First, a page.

Thursday, June 20, 2002

More School Lunch Fraud

Via Reason's Brickbats:

Lunch Lunacy (6/20)
More than one-quarter of the students in the National School Lunch Program aren’t really eligible. Nationwide, possibly as much as $1 billion in tax money is being spent each year on feeding children who shouldn’t be on the list. Studies cite lax enforcement by the federal government. And schools have an incentive to pad the program’s rolls: The number of students receiving free or reduced price lunches helps determine how much federal and state money the school receives.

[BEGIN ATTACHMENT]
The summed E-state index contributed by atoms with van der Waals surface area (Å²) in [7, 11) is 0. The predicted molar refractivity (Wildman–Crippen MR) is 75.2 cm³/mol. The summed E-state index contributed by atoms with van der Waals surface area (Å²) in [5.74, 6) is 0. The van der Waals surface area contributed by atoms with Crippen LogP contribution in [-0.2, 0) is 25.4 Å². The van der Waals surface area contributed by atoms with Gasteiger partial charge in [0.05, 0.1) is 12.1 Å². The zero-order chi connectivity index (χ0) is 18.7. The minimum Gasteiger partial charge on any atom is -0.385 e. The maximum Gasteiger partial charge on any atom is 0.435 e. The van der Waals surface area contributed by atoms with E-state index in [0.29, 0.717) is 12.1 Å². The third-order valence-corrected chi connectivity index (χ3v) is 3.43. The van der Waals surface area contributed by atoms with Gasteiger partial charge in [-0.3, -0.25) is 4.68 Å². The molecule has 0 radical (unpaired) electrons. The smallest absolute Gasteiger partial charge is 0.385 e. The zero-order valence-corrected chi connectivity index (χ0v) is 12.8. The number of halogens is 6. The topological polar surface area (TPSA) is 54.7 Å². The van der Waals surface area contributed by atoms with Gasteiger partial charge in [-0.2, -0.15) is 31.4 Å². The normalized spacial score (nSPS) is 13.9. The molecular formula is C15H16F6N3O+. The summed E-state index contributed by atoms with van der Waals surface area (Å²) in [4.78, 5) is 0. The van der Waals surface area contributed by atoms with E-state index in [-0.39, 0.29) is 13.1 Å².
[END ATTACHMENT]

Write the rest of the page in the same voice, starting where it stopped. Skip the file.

The Courier Journal article that Reason links to is very comprehensive on many of the possible fraud angles. But the one area that has been neglected by the press is how this school-lunch data distorts test-score data. If 60 percent of urban poor students score below basic in reading on the National Assessment of Education Progress, but if more than 25 percent of those students are actually misidentified as poor using school-lunch data, then the public schools are actually doing an even poorer job teaching reading than we thought. And for that 25 percent, their poor home life, can no longer be used as a scapegoat for why the public schools failed to teach them to read.

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